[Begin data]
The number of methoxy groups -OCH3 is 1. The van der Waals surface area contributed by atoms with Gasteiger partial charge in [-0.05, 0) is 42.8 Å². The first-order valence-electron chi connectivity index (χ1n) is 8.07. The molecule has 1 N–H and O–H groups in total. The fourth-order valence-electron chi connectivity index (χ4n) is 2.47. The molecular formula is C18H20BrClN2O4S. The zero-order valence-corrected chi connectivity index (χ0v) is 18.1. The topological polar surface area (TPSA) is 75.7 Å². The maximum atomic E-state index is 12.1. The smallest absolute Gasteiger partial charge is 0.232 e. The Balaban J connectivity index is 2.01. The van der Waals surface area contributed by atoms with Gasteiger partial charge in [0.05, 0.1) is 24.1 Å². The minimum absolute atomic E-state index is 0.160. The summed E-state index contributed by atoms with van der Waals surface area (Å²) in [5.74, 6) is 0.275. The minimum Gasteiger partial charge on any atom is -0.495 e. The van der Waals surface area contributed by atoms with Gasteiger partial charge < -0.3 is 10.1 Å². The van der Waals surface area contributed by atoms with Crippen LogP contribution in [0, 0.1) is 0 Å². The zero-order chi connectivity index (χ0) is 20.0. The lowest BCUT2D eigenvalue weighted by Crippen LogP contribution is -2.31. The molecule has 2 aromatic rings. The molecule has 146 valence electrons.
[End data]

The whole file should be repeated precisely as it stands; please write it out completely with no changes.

The number of methoxy groups -OCH3 is 1. The van der Waals surface area contributed by atoms with Gasteiger partial charge in [-0.05, 0) is 42.8 Å². The first-order valence-electron chi connectivity index (χ1n) is 8.07. The molecule has 1 N–H and O–H groups in total. The fourth-order valence-electron chi connectivity index (χ4n) is 2.47. The molecular formula is C18H20BrClN2O4S. The zero-order valence-corrected chi connectivity index (χ0v) is 18.1. The topological polar surface area (TPSA) is 75.7 Å². The maximum atomic E-state index is 12.1. The smallest absolute Gasteiger partial charge is 0.232 e. The Balaban J connectivity index is 2.01. The van der Waals surface area contributed by atoms with Gasteiger partial charge in [0.05, 0.1) is 24.1 Å². The minimum absolute atomic E-state index is 0.160. The summed E-state index contributed by atoms with van der Waals surface area (Å²) in [5.74, 6) is 0.275. The minimum Gasteiger partial charge on any atom is -0.495 e. The van der Waals surface area contributed by atoms with Gasteiger partial charge < -0.3 is 10.1 Å². The van der Waals surface area contributed by atoms with Crippen LogP contribution in [0, 0.1) is 0 Å². The zero-order chi connectivity index (χ0) is 20.0. The lowest BCUT2D eigenvalue weighted by Crippen LogP contribution is -2.31. The molecule has 2 aromatic rings. The molecule has 146 valence electrons.